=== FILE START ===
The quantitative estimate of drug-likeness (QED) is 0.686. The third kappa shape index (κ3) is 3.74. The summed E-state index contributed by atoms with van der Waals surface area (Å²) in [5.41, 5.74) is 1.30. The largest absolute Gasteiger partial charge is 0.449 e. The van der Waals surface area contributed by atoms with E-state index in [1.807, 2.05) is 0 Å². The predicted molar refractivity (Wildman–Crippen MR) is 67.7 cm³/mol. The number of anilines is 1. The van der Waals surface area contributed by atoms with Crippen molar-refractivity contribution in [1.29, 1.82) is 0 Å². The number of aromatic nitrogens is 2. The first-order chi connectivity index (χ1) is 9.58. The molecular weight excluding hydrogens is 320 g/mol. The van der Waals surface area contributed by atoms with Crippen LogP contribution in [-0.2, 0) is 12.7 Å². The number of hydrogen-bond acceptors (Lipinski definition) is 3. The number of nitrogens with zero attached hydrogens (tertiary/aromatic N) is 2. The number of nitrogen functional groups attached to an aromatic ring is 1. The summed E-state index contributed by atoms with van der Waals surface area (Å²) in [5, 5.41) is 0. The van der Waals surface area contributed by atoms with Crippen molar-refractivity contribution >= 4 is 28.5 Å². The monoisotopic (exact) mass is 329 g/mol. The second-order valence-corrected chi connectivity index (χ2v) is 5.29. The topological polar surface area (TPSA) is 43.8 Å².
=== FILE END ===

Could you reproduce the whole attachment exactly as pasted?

The quantitative estimate of drug-likeness (QED) is 0.686. The third kappa shape index (κ3) is 3.74. The summed E-state index contributed by atoms with van der Waals surface area (Å²) in [5.41, 5.74) is 1.30. The largest absolute Gasteiger partial charge is 0.449 e. The van der Waals surface area contributed by atoms with E-state index in [1.807, 2.05) is 0 Å². The predicted molar refractivity (Wildman–Crippen MR) is 67.7 cm³/mol. The number of anilines is 1. The van der Waals surface area contributed by atoms with Crippen molar-refractivity contribution in [1.29, 1.82) is 0 Å². The number of aromatic nitrogens is 2. The first-order chi connectivity index (χ1) is 9.58. The molecular weight excluding hydrogens is 320 g/mol. The van der Waals surface area contributed by atoms with Crippen LogP contribution in [-0.2, 0) is 12.7 Å². The number of hydrogen-bond acceptors (Lipinski definition) is 3. The number of nitrogens with zero attached hydrogens (tertiary/aromatic N) is 2. The number of nitrogen functional groups attached to an aromatic ring is 1. The summed E-state index contributed by atoms with van der Waals surface area (Å²) in [5, 5.41) is 0. The van der Waals surface area contributed by atoms with Crippen molar-refractivity contribution >= 4 is 28.5 Å². The monoisotopic (exact) mass is 329 g/mol. The second-order valence-corrected chi connectivity index (χ2v) is 5.29. The topological polar surface area (TPSA) is 43.8 Å².